Perhaps I am an illiterate dolt, but after two hours of enduring seemingly endless and pointless dialog with nasal high-pitched female voices droning on like chickens cackling (about NOTHING of substance and shallow characters I cared absolutely nothing about) I actually deleted this from my iPod. This feels like sacrilege, and I am sure there will be literary penance to be paid for such an abominable act. But perhaps I can save someone else the torture.
I've previously read this book a few times, but this was my first listen. I always enjoy Austen, and this was no exception. Emma entertains me with her matchmaking attempts and blindness to the realities of the feelings of those involved, as well as in the minute descriptions of such varied characters as the audacious Mrs. Elton, the insipid Miss Bates, the lively Frank Churchill, and invalid Mr. Woodhouse. Even when Emma finds herself in a muddle or having done wrong, she instantly repents of any mistake and endeavors to correct it. I've found my self occasionally annoyed with her naivete, but on my first read-through, I missed some helpful social cues too, so how can I blame her for not seeing all correctly? Then I remember that no lasting harm is done, and enjoy the story. She has merit enough, and good intentions, for me to forgive any folly. It's also amusing to reflect, that while I did not experience quite the class distinctions in my community as existed then, the social world and courtship, er, dating, is much the same for young people today as it was as Austen depicted it for Emma and company almost 200 hundred years ago. (recalling unrequited crushes, and nudging certain college friends together...) Though, piano fortes are not so often given as gifts to secret lovers these days I think - one of my favorite little points of this story. On the whole, a beautiful portrait of a charming cast of characters and, more generally, of early 19th century English country life.
This narrator was a wonderful voice for Austen, with the proper energy and cadence, though her range of character voices was small. A few women had distinct voices (a few were made distinct by speech style, rather than sound); there were only one or two distinct male voices; but regardless, it was never difficult to follow who was speaking given those few and help from context. The one difficulty I had was occasionally in telling the difference between Emma speaking aloud or in her own head. By no means did this narrative style detract from the story-telling. She had a proper and classy British accent, which I found more than once to remind me of Julie Andrews', very pleasant to the ear.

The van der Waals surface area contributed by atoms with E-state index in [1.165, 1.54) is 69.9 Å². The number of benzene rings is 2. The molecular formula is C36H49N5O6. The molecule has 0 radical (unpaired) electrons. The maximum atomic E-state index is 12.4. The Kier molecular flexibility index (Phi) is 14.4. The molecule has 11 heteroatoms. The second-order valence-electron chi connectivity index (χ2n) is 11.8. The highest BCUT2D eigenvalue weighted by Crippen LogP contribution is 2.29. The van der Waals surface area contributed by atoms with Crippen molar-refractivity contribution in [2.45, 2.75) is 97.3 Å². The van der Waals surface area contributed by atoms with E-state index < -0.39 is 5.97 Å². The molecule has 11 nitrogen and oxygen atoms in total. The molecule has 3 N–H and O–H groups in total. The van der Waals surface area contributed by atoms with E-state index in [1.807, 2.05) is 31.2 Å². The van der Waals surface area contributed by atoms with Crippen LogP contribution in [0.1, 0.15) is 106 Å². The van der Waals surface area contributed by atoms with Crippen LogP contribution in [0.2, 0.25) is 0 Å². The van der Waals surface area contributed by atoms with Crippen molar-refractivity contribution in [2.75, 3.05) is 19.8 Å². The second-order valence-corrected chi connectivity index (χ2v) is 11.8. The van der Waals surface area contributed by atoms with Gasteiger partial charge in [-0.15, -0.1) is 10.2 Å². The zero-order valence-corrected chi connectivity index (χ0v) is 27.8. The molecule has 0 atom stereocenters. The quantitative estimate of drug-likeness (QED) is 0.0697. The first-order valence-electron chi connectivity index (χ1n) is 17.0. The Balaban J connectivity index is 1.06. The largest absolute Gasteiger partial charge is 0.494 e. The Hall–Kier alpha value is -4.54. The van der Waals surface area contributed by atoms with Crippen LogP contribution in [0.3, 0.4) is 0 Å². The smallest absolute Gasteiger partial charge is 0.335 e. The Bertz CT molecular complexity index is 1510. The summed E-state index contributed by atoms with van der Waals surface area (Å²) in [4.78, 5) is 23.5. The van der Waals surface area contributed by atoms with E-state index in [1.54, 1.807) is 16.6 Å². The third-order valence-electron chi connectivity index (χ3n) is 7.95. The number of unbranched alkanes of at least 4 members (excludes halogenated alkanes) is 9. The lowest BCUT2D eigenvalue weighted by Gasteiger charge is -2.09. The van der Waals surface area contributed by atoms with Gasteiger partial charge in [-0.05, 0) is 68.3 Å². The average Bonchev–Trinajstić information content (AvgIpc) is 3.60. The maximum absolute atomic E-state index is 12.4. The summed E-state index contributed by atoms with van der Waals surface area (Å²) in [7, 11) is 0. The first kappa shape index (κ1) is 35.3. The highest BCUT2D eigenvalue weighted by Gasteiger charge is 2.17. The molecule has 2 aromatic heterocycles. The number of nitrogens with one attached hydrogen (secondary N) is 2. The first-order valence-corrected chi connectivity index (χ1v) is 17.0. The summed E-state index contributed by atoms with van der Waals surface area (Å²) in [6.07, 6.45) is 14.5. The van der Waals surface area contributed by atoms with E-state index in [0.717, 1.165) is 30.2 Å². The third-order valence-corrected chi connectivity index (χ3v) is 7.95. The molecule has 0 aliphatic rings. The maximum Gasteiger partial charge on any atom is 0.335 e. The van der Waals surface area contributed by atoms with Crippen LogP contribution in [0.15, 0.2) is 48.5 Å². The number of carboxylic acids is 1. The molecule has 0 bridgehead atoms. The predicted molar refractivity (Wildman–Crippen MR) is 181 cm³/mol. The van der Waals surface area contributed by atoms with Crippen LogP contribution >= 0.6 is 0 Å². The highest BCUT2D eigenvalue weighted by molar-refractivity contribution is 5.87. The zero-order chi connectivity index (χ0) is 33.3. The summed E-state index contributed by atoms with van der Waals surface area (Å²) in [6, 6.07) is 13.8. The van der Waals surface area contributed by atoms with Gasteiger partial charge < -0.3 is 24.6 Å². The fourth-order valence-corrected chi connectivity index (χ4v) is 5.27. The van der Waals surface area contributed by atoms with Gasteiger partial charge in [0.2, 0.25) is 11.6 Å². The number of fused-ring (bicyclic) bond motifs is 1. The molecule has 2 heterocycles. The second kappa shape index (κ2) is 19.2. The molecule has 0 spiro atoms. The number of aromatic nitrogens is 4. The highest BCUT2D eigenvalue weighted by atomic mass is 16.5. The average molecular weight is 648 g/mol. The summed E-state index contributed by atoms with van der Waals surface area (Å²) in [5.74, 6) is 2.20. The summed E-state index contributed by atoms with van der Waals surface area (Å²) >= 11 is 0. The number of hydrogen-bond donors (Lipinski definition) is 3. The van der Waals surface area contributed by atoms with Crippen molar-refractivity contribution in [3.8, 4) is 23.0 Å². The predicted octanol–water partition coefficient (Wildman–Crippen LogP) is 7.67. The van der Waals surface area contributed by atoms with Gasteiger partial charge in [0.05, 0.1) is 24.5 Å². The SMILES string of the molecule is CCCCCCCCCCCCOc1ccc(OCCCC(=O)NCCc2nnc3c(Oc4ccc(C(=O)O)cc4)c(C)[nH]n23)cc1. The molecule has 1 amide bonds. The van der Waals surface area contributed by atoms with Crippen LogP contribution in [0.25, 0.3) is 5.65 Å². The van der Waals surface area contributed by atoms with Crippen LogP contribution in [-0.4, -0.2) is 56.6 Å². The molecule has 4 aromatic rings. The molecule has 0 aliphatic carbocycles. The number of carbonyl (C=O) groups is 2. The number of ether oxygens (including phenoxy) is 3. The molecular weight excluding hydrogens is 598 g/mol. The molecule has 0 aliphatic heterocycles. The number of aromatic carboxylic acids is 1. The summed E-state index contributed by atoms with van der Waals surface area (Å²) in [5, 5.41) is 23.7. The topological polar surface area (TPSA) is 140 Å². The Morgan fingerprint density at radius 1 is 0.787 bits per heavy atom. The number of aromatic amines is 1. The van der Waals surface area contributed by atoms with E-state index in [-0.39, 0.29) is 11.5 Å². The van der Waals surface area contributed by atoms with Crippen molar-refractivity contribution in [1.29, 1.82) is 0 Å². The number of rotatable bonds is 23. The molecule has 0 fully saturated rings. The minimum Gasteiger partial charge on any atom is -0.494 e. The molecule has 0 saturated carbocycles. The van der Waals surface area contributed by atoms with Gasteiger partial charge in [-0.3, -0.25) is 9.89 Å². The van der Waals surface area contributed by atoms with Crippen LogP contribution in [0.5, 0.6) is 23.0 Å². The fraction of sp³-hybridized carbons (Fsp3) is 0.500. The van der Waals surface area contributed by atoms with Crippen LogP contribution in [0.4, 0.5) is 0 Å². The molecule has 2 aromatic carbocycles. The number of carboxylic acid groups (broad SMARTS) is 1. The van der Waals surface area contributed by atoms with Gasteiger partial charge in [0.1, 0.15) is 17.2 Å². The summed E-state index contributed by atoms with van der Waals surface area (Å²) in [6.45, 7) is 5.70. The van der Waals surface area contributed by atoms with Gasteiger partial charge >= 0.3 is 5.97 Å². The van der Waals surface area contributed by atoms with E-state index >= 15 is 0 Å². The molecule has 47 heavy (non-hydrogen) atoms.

A delightful read, with a most satisfactory conclusion for all.
"My favourite Austen"
There's a huge amount of Jane Austen current and faced with every Tom, Dick and Gwynneth, I thought it a good idea to go back to the originals and read them end to end from start to finish. Flagging in places, hitting on Emma it is apparent that the apotheosis of so much of Jane Austen's work rests on the character and interplay of Emma. It is a world out of this world, a place to turn to and relax and dream - the quality and wit, the depth of the shallowness - great stuff.
"Another wonderful and insightful"
It gives an amazing insight into 18th century society. really well written by Jane Austen
"A master piece spoiled by the narrator."
Emma is a wonderful novel and too well known to describe but the American narrater has slightly slurry diction which is off putting.